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Blessings go to the dogs at church
Oct 20, 2013 | 2199 views | 0 0 comments | 45 45 recommendations | email to a friend | print
THE REV. LYN BRIGGS rubs Coco’s chin as she is held by owner John Besselievre., as part of the Blessing of the Beasts. 
Photo by Melinda Williams | Davis Clipper
THE REV. LYN BRIGGS rubs Coco’s chin as she is held by owner John Besselievre., as part of the Blessing of the Beasts. Photo by Melinda Williams | Davis Clipper

Clipper Staff Writer

CENTERVILLE — You might say the Episcopal Church of the Resurrection’s Blessing of the Beasts went to the dogs on Saturday.

Unlike most years, the only critters present to be blessed this year were dogs.

Notably absent was the horse Deseret Storm, who was a regular at the annual event. “Stormy,” died this past year at age 30, but his absence was noted by more than one attendee.

Still, most of the dogs were ready to be blessed and several readily wanted to have their tummies rubbed as part of the blessing.

Chuck Allison brought Bodi, short for Bodacious, and bodacious he was, strutting around and acting as if he was king of all he could see.

Then there was Stubby, a sweet, shy, 15-year-old pooch, brought by her human mom Nona Swenson, and Baci, a collie mix, who seemed to go between barking and asking to be petted.

Freckles, a regular at the event, trotted around on his leash, seeming to enjoy the attention he was getting. And Luke Skypuppy stuck close to his human family, the Petersens

As part of the service, the Rev. Lyn Briggs, the church’s rector, again read a favorite story among blessing attendees telling how Adam named the animals, beginning with the “big brown furry with teeth.” The story is one from the children’s book, “Does God Have a Big Toe: Stories About Stories in the Bible,” written by Rabbi Marc Gellman. By the way, the big brown furry with teeth eventually asks to  be named a bear.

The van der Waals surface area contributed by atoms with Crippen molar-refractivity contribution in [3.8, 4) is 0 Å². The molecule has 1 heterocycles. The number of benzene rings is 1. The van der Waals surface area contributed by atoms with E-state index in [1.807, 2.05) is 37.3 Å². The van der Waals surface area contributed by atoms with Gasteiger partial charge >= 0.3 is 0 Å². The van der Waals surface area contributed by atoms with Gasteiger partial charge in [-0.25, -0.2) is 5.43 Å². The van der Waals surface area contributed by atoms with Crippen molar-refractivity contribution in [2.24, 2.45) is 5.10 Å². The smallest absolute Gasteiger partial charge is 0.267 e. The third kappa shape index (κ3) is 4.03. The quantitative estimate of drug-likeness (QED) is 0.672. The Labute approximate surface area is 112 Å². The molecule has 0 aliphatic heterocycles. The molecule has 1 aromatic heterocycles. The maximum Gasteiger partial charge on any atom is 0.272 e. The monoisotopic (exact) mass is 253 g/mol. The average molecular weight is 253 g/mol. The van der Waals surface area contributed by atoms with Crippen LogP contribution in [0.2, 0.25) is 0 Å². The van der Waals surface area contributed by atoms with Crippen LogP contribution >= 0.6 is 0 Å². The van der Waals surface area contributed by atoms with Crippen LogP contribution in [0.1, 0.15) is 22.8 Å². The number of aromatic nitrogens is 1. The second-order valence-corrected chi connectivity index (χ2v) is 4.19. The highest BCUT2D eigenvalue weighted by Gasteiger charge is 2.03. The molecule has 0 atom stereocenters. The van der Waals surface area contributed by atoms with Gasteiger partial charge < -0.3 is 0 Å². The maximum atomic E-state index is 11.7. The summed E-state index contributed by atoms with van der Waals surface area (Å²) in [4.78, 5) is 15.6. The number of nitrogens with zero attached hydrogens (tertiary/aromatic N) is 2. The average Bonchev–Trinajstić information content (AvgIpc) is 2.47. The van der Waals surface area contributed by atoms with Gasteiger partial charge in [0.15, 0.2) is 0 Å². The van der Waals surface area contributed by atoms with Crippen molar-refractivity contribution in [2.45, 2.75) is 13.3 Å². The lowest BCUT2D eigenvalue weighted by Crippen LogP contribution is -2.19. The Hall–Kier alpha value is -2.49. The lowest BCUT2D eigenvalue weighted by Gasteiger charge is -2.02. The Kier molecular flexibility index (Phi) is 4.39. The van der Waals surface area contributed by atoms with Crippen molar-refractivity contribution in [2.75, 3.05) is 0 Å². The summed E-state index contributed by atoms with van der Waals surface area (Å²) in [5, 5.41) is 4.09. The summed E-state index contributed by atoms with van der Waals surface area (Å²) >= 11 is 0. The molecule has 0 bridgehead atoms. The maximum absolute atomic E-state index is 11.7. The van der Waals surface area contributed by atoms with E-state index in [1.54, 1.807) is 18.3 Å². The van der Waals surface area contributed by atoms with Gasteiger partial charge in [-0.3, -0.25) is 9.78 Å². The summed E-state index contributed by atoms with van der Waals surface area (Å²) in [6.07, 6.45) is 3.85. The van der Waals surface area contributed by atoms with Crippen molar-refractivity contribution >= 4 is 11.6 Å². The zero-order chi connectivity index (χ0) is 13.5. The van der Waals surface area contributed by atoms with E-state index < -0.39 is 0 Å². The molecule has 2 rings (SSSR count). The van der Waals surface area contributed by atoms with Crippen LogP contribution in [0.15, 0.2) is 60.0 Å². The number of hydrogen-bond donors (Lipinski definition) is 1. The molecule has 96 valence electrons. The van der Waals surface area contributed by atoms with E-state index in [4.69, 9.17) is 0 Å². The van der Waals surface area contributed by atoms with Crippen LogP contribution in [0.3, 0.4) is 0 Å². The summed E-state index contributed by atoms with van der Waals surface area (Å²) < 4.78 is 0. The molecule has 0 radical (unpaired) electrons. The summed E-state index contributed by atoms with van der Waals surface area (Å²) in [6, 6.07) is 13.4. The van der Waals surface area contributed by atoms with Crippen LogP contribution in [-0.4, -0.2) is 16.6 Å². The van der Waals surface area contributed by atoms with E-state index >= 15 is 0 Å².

Many churches, including the Episcopal Church of the Resurrection, host blessing services in October in conjunction with the feast day of St. Francis of Assisi, who became known for his love of animals.  He died on Oct. 3, 1226.

St. Francis, also the patron saint of the environment, was born into a wealthy family. But it’s said that at an early age he became disillusioned with wealth.

There’s a story he was selling cloth and velvet in the marketplace on behalf of his father when a beggar came to him and asked for alms. It’s said that Francis abandoned his wares and ran after the beggar. When he found him, Francis gave the man everything he had in his pockets. His friends chided him for his charity, and his father scolded him in rage.

In 1201 Francis joined a military expedition and was taken captive. Once released, he returned to his carefree life and in 1204, a serious illness led to a spiritual crisis.

In 1205 Francis left to enlist in the army of the Count of Brienne. A strange vision made him return to Assisi.

He spent time in prayer, seeking enlightenment and while in prayer in a small rundown chapel he had a vision that Jesus was telling him to “repair my house.” The young Francis took that to mean that he was to repair the chapel he was praying in, so he enlisted his friends and spent his allowance and sold some cloth from his father’s store to fund the project.

His father was again outraged and Francis was called before the bishop. The young man took off all his clothes, renouncing his father and his wealth. He then went throughout the countryside barefoot and wearing a rough garment preaching repentance.

There are many stories concerning Francis’ love of animals, some which claim he could communicate with them.

Stories abound that he preached to the birds and that fish would obey Francis.

Among the most famous stories was one in which it’s said he tamed a wolf terrorizing the people of Gubbio, Italy. He, and a few companions left the city walls to find the wolf. When Francis found it, he made the sign of the cross, and ordered it in the name of Jesus Christ not to hurt anyone. It’s said the wolf lowered its head and lay down at St. Francis’ feet, according to

St. Francis founded the Franciscans and the Order of nuns known as Poor Clares.

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